Persoonia chamaepitys facts for kids
Quick facts for kidsProstrate geebung
|Occurrence data downloaded from AVH|
Linkia chamaepitys (A.Cunn.) Kuntze
Persoonia chamaepitys, commonly known as the prostrate- or mountain geebung, is a shrub endemic to New South Wales in eastern Australia. It has a prostrate habit, reaching only 20 cm (7.9 in) high but spreading up to 2 m (6.6 ft) across, with bright green spine-like leaves and small yellow flowers appearing in summer and autumn.
A prostrate shrub, Persoonia chamaepitys reaches to around 20 cm (8 in) high and spreads up to 1–2 m (3.3–6.6 ft) across. The new growth is hairy. The tiny spine-like leaves measure 0.7–1.9 cm long and 0.5–1 mm wide. Flowering occurs over spring and summer (October to January), the small yellow flowers arising from or near the ends of branchlets.
It was first described by Allan Cunningham in 1825. The origin of the type specimen is unknown. The species name is derived from the Ancient Greek words chamae "ground hugging", and pitys "pine", from resemblance of the foliage to that of pines.
In 1870, George Bentham published the first infrageneric arrangement of Persoonia in Volume 5 of his landmark Flora Australiensis. He divided the genus into three sections, placing P. chamaepitys in P. sect. Amblyanthera. Within the genus Persoonia, P. chamaepitys is classified in the lanceolata group, a group of 54 closely related species with similar flowers but very different foliage. These species will often interbreed with each other where two members of the group occur. Common names include creeping geebung, prostrate geebung, and mountain geebung.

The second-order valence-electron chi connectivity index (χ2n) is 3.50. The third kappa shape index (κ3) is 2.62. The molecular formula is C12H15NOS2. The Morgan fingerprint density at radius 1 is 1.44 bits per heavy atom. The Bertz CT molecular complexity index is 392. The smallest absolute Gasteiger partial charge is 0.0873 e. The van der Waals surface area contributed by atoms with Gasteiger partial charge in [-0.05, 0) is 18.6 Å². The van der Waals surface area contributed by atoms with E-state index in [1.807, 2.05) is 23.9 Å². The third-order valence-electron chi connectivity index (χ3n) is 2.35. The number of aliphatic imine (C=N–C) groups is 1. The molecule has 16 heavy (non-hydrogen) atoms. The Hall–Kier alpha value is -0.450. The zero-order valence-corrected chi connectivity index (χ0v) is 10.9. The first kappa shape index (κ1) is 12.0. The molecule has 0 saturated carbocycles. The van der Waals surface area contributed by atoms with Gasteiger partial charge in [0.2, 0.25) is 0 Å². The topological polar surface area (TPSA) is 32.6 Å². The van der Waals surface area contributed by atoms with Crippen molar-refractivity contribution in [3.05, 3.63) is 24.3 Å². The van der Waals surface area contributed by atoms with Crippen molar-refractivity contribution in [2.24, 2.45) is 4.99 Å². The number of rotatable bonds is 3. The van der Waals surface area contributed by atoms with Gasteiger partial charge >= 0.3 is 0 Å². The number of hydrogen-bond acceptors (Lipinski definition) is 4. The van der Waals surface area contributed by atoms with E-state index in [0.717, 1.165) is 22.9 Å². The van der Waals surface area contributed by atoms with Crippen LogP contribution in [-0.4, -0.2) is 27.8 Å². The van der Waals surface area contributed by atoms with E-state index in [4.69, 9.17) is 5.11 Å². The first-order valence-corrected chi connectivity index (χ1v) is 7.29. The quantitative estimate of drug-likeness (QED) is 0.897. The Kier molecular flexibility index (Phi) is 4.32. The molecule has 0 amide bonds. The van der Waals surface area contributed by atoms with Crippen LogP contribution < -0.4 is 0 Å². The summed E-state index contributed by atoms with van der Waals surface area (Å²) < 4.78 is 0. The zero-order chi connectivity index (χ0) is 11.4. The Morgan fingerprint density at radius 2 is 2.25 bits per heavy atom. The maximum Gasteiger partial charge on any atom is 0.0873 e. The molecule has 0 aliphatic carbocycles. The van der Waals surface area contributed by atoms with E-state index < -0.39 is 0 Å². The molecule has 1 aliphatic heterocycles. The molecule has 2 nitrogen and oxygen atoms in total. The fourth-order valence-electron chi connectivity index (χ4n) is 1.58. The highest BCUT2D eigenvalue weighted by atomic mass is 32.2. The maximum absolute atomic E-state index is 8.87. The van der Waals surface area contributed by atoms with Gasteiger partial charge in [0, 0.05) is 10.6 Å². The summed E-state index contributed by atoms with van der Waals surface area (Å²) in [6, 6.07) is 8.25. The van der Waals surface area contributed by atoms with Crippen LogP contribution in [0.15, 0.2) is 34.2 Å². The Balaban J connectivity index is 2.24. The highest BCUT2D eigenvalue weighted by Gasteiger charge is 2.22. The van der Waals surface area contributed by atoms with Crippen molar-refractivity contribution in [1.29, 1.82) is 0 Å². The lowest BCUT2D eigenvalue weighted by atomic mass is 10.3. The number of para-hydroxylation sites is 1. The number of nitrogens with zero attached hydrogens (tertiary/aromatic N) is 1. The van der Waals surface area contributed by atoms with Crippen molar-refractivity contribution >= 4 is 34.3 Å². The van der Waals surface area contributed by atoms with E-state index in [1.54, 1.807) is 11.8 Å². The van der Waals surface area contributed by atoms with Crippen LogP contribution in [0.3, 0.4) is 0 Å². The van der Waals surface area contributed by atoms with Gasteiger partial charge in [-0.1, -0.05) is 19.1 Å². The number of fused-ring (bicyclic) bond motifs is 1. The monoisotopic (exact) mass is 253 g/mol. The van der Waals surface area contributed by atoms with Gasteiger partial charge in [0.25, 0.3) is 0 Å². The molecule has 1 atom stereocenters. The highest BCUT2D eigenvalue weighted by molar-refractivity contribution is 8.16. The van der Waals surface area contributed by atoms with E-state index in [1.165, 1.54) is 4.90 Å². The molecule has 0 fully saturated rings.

Distribution and habitat
Persoonia chamaepitys is restricted to central New South Wales from the Upper Goulburn Valley south through the Blue Mountains and Woronora Plateau and into the Budawang Range. It is common around Katoomba to Mount Victoria. It grows at an altitude of 360 to 1,100 m (1,180 to 3,610 ft), on sandstone-based soils in heath or dry sclerophyll forest. Those seen in the Blue Mountains seem to originate on a slope or mound.
Long-tongue bees of the genera Chalicodoma and Hylaeus and Eumenid wasps forage among the flowers, although only the long-tongue bee species Leioproctus raymenti is a pollinator. The fruit are eaten and scattered by vertebrates, such as kangaroos, possums, and currawongs and other large birds.
Persoonia chamaepitys is killed by bushfire and regenerates from seed that has remained dormant in the soil.
The species is sometimes seen in cultivation, but has proven difficult to propagate from either seed or cuttings. It makes an attractive rockery plant, its bright green foliage and yellow flowers are features.
Persoonia chamaepitys Facts for Kids. Kiddle Encyclopedia.